Euro Area: ECB hikes rates by 75 basis points in September
At its 8 September meeting, the European Central Bank (ECB) hiked the main refinancing operations, the marginal lending facility and the deposit facility by 75 basis points each to 1.25%, 1.50% and 0.75%, respectively. The increase, which matched market expectations, takes rates to the highest level since 2011.
The decision to hike rates vigorously was driven by surging inflation despite greater recession risks. Inflationary pressures have continued to mount as the fallout from Russia’s invasion of Ukraine hits trade and supply chains, pushing up energy and commodity prices. Moreover, price rises have broadened as higher energy and production costs filter through to core consumer prices. The Bank sees inflation averaging 8.1% in 2022, 5.5% in 2023 and 2.3% in 2024. Meanwhile, it expects GDP to expand 3.1% in 2022, 0.9% in 2023 and 1.9% in 2024.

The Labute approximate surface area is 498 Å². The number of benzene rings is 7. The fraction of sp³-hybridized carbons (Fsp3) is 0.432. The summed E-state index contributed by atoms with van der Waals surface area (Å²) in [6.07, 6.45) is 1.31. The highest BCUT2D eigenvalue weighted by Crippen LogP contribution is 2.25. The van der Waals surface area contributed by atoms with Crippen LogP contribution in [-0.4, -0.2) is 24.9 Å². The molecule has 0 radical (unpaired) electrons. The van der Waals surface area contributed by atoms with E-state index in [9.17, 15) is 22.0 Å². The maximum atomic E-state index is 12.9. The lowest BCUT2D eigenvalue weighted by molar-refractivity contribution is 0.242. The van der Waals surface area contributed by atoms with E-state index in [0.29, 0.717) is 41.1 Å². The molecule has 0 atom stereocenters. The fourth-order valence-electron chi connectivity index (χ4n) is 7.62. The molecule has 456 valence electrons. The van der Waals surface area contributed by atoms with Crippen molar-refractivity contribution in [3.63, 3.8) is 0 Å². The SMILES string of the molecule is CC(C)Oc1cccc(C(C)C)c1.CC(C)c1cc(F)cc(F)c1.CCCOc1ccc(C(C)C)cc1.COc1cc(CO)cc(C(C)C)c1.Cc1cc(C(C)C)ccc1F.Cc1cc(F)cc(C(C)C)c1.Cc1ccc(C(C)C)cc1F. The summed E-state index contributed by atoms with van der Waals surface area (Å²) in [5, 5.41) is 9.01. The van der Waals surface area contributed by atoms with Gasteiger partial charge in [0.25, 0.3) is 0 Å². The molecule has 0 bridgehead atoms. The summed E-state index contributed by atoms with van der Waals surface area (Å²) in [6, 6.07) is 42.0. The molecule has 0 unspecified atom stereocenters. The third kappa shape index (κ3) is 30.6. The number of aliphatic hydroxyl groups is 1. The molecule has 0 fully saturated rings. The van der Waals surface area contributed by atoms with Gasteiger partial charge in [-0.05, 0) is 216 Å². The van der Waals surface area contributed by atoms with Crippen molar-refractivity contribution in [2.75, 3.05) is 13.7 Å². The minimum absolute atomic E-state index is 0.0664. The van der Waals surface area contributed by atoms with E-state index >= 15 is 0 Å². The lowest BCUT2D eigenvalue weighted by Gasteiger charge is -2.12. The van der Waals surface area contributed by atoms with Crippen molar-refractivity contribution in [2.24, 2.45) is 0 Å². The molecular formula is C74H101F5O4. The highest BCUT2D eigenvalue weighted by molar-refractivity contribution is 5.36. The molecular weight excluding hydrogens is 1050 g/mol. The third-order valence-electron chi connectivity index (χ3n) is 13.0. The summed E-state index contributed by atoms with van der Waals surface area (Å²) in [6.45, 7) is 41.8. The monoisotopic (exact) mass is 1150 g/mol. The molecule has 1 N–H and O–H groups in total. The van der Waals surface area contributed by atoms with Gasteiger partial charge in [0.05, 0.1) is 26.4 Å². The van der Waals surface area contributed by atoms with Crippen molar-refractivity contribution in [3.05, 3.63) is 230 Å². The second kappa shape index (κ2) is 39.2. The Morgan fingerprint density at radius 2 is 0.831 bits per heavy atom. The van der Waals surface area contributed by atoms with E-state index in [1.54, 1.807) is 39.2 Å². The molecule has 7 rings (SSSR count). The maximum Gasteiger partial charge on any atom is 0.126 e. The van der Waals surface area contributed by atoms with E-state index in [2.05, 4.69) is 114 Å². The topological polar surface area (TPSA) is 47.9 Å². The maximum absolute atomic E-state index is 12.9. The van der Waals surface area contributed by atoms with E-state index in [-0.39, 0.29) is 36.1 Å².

The Bank’s guidance pointed to additional tightening, although its mention of current frontloading suggests a softer pace of normalization. The Bank stated that it expects to deliver further hikes “over the next several meetings” and that decisions will be “data-dependent and follow a meeting-by-meeting approach”, which means that the timing and size of such hikes will be contingent on the evolution of prices and the inflation outlook.
Commenting on the ECB’s decision, Carsten Brzeski, global head of macro at ING, noted:
“The question remains whether the ECB would really be willing to continue hiking as aggressively as they are suggesting if the recession becomes reality. Hiking into a recession is one thing, hiking throughout a recession another.”
The next monetary policy meeting is scheduled for 27 October.